Managing Your Work-Life Balance
Work is becoming increasingly pressurised because of the recession, and many of us are working longer hours than ever. Many of us have lost our work-life balance but are worried about not putting in the hours and losing our job as a result. But how much extra work is really expected of us, or are we suffering from presenteeism, which is sadly rife within the audit profession?
Presenteeism - the polar opposite of absenteeism - suggests a strong expectation on the part of the employee/or employer for the individual to be present at work, regardless of whether the hours are required, or the work accomplished. The be-all and end-all is ‘to be seen’. It also suggests that hours are spent at work are perceived as having more value than either productivity or results.
While your organisation will have an official policy on protecting and upholding the work-life balance, there can be an uncomfortable gulf between practice and reality. Ignore that gulf at your peril. It represents a potential gap between the official core values of the firm – legally and politically correct, promoting accepted personal freedoms and the human rights of the 21st century workplace.
At the opposite extreme are the diehards, brought up in the old century, where the palace of presenteeism reigned and input-based performance measurement was king.
But while the diehards may well represent a significant force in your performance appraisal, remember work-life balance matters. The policies are there to combat stress, safeguard health, maintain morale, improve retention and maximise productivity.
Whatever your level, there’s plenty you can do to take an active role to preserve (or acquire) a healthy work-life balance and ensure you keep climbing the ladder of success. Here’s how:
- Identify role models in your organisation. It’s not always easy to find one person who embodies all your values, beliefs and aspirations. Put together an inspirational composite. Once identified, set about modelling behaviour; how do they operate, what are their patterns, what do they get away with, where are the compensatory factors? Look, learn and apply.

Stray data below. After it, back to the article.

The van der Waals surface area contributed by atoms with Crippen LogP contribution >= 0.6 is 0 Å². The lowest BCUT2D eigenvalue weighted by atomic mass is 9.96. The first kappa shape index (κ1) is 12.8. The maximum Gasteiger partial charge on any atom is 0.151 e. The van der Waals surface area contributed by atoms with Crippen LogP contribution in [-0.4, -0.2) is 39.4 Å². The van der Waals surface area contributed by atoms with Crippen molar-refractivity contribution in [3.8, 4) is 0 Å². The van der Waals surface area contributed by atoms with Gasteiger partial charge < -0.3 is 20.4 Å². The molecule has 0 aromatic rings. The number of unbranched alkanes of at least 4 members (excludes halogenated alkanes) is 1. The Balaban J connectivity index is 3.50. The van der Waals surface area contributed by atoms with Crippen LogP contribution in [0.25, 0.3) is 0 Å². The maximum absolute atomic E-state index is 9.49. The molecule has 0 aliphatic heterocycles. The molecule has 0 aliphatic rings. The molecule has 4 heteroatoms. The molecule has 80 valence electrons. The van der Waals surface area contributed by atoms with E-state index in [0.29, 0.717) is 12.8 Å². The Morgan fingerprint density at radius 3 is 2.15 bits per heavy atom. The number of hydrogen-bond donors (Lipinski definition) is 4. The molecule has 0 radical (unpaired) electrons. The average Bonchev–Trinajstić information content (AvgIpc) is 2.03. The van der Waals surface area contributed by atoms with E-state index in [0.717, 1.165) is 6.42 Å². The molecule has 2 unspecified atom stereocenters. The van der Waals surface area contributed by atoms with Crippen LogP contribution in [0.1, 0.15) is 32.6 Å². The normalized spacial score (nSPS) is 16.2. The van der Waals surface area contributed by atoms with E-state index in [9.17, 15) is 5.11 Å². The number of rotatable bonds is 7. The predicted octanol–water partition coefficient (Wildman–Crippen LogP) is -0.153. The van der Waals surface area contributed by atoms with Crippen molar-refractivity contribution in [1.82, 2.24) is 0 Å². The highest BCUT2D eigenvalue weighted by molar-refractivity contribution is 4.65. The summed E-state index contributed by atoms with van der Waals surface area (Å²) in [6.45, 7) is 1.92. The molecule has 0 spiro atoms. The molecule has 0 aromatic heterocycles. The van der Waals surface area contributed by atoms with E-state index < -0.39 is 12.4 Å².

- Come clean. Be a pioneer of the work-life balance. Be open and upfront about your concerns and how looser working hours might be misconceived. Ask for supportive counsel. Attitude is critical, so be on the organisation’s side. A solution-focused ‘How can we get this to work for all parties’ beats ‘It’s my career or my life’ every time.
- Learn to demonstrate and articulate your value to the business in terms of outputs rather than inputs.
- Get your personal resources working harder by employing time leverage:
- Invest time and effort in understanding what really counts in your role. Then use ‘smart’ time management to concentrate on high-value areas.
- Employ Pareto’s Principal, i.e. the 80/20 rule. Which 20% of your activities contribute to 80% of your results?
- Limit your resources. This is Parkinson’s Law; a task expands to fill the time allocated. Some of the most effective accountants I’ve come across are those fighting hard to deliver value as part-time workers. Contrast them with the young, free singleton who has got the luxury of working right up until last orders. Who do you think provides the best return on investment?
- Use these laws together as the bedrock of your leverage strategy. Identify the critical tasks that contribute most to your goals and then set deadlines.
At the end of the day, be ready to jump into the fray when it’s really needed by putting in high-value long hours as opposed to presenteeism. Be selective. Be smart.
Written by Carol McLachlan, CareersinAudit.com Agony Aunt. Featured in ACCA’s AB magazine.
Check out the Careers in Audit Careers Advice section for more articles by Carol.